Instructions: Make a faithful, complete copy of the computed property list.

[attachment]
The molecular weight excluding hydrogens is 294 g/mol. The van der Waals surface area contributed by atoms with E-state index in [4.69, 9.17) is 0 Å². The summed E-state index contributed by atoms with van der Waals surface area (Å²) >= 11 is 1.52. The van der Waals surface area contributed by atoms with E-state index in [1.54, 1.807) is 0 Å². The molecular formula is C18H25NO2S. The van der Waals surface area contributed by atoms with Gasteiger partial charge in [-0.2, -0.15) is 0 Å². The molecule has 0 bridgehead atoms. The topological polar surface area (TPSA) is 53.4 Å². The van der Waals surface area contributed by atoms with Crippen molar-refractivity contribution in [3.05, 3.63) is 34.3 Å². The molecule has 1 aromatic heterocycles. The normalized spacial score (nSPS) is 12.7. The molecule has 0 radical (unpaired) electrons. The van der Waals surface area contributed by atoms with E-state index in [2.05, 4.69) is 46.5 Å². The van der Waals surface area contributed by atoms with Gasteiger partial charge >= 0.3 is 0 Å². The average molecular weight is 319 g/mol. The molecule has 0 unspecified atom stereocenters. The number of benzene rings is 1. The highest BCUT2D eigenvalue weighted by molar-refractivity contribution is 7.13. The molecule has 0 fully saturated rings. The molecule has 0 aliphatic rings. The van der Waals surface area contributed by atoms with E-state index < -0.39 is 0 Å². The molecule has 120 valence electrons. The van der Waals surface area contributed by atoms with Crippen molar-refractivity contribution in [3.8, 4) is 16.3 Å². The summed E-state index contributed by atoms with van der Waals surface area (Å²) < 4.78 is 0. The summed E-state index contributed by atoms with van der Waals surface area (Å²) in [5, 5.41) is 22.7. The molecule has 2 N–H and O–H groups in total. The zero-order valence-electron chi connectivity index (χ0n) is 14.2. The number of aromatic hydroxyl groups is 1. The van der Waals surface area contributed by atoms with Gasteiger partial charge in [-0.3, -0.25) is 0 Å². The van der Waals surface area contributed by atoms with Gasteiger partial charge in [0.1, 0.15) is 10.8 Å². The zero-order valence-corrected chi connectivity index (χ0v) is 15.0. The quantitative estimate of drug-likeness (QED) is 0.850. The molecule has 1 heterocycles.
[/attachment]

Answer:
The molecular weight excluding hydrogens is 294 g/mol. The van der Waals surface area contributed by atoms with E-state index in [4.69, 9.17) is 0 Å². The summed E-state index contributed by atoms with van der Waals surface area (Å²) >= 11 is 1.52. The van der Waals surface area contributed by atoms with E-state index in [1.54, 1.807) is 0 Å². The molecular formula is C18H25NO2S. The van der Waals surface area contributed by atoms with Gasteiger partial charge in [-0.2, -0.15) is 0 Å². The molecule has 0 bridgehead atoms. The topological polar surface area (TPSA) is 53.4 Å². The van der Waals surface area contributed by atoms with Crippen molar-refractivity contribution in [3.05, 3.63) is 34.3 Å². The molecule has 1 aromatic heterocycles. The normalized spacial score (nSPS) is 12.7. The molecule has 0 radical (unpaired) electrons. The van der Waals surface area contributed by atoms with E-state index in [2.05, 4.69) is 46.5 Å². The van der Waals surface area contributed by atoms with Gasteiger partial charge >= 0.3 is 0 Å². The average molecular weight is 319 g/mol. The molecule has 0 unspecified atom stereocenters. The number of benzene rings is 1. The highest BCUT2D eigenvalue weighted by molar-refractivity contribution is 7.13. The molecule has 0 fully saturated rings. The molecule has 0 aliphatic rings. The van der Waals surface area contributed by atoms with E-state index < -0.39 is 0 Å². The molecule has 120 valence electrons. The van der Waals surface area contributed by atoms with Crippen molar-refractivity contribution in [3.8, 4) is 16.3 Å². The summed E-state index contributed by atoms with van der Waals surface area (Å²) < 4.78 is 0. The summed E-state index contributed by atoms with van der Waals surface area (Å²) in [5, 5.41) is 22.7. The molecule has 2 N–H and O–H groups in total. The zero-order valence-electron chi connectivity index (χ0n) is 14.2. The number of aromatic hydroxyl groups is 1. The van der Waals surface area contributed by atoms with Gasteiger partial charge in [-0.3, -0.25) is 0 Å². The van der Waals surface area contributed by atoms with Gasteiger partial charge in [0.1, 0.15) is 10.8 Å². The zero-order valence-corrected chi connectivity index (χ0v) is 15.0. The quantitative estimate of drug-likeness (QED) is 0.850. The molecule has 1 heterocycles.